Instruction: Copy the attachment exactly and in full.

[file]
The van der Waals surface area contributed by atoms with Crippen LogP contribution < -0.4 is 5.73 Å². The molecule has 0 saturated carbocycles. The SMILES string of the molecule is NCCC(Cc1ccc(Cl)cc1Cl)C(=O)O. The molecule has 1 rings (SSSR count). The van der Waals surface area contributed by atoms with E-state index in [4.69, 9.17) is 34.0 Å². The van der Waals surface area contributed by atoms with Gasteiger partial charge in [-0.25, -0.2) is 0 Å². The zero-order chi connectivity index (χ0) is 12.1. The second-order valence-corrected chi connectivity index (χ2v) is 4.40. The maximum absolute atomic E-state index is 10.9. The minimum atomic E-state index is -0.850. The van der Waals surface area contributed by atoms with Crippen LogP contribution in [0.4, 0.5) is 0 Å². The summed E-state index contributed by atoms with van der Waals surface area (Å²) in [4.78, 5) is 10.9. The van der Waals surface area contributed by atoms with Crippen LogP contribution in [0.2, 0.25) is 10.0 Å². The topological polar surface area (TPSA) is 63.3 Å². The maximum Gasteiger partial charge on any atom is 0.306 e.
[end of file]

The van der Waals surface area contributed by atoms with Crippen LogP contribution < -0.4 is 5.73 Å². The molecule has 0 saturated carbocycles. The SMILES string of the molecule is NCCC(Cc1ccc(Cl)cc1Cl)C(=O)O. The molecule has 1 rings (SSSR count). The van der Waals surface area contributed by atoms with E-state index in [4.69, 9.17) is 34.0 Å². The van der Waals surface area contributed by atoms with Gasteiger partial charge in [-0.25, -0.2) is 0 Å². The zero-order chi connectivity index (χ0) is 12.1. The second-order valence-corrected chi connectivity index (χ2v) is 4.40. The maximum absolute atomic E-state index is 10.9. The minimum atomic E-state index is -0.850. The van der Waals surface area contributed by atoms with Crippen LogP contribution in [0.4, 0.5) is 0 Å². The summed E-state index contributed by atoms with van der Waals surface area (Å²) in [4.78, 5) is 10.9. The van der Waals surface area contributed by atoms with Crippen LogP contribution in [0.2, 0.25) is 10.0 Å². The topological polar surface area (TPSA) is 63.3 Å². The maximum Gasteiger partial charge on any atom is 0.306 e.